Governor Okowa said his government has written a protest letter to President Buhari over the recovered Ibori loot.
Governor Ifeanyi Okowa of Delta state says his government has written a protest letter to President Muhammadu Buhari over the James Ibori loot recovered by Nigeria. Okowa said this on Wednesday, March 24, when he appeared on Politics Today, a Channels Television programme, UGAMATV reported.
Recall that the UK recently signed an agreement with the federal government to return £4.2 million loot recovered from Ibori, a former Delta governor. The federal government had announced that the money would be used to fund some legacy projects, including the Second Niger Bridge.
However, commenting on the matter, Okowa said he has made two important suggestions to the government. According to him, the federal government can either return the money tp Delta or spend it on projects in the south-south state. His words: “On our part, I have spoken with the attorney-general of the federation.
My attorney-general went to have a meeting with him. We are working, and we are likely to come on the same page. We have written a formal letter of protest to Mr President.” Governor Okowa also noted that his government does not believe in dragging the federal government to court to get the money back. Similarly, Professor Itse Sagay (SAN) has condemned the plan by the federal government to use the returned Ibori’s loot to fund federal projects.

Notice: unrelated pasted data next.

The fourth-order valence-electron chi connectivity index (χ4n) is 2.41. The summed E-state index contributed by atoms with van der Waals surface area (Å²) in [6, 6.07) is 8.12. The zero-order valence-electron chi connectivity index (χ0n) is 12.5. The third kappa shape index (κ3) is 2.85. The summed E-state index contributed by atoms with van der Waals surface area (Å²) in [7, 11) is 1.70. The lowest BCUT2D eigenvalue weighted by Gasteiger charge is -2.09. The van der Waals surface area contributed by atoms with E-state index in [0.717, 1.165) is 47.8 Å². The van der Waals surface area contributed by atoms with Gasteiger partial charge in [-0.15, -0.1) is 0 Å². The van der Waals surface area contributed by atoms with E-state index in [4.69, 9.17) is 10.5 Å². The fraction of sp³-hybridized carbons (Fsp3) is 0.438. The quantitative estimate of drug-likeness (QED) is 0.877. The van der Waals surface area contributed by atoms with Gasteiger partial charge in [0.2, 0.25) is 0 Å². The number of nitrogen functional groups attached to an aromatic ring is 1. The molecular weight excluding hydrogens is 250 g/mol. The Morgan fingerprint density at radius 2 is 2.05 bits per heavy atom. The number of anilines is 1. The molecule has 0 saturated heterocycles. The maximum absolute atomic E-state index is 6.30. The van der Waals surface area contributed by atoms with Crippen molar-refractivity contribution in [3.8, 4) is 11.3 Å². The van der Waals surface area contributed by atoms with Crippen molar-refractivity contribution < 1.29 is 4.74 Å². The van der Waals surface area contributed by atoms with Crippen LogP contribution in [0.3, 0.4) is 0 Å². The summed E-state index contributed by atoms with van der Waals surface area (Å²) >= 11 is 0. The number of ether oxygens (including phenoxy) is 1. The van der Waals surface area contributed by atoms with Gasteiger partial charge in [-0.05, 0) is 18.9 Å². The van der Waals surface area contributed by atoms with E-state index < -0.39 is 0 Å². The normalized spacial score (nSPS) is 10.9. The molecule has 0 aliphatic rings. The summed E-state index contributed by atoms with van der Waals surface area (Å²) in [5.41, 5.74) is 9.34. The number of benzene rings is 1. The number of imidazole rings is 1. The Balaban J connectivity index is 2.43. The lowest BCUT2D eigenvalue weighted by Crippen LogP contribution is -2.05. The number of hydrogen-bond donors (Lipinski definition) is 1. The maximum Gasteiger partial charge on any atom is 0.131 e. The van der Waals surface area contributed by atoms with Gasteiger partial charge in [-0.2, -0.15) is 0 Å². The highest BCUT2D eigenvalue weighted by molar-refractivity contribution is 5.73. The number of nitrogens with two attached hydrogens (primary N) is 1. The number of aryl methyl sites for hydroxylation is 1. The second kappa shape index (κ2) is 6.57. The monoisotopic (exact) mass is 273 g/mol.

Sagay who is currently the chairman of, Presidential Advisory Committee Against Corruption, advised President Buhari to ensure that the funds are only used in Delta state, where the former governor hails from. He said using the loot to fund the Lagos-Ibadan expressway and the Abuja-Kano railway would be unjust since such projects would have no direct impact on the lives of the people of Delta.
However, Yemi Candide-Johnson, a Senior Advocate of Nigeria (SAN) has revealed the reason why the £4.2million looted by ex-governor, James Ibori, can’t be claimed by Delta state.
The senior lawyer argued that the funds are owned by the UK government in accordance with its laws giving it the power to confiscate proceeds of crime from persons convicted via the British judicial system. Candide-Johnson noted that though the British government decided to repatriate the money even when it didn’t have to, Nigeria could not breach the terms of that agreement without consequences.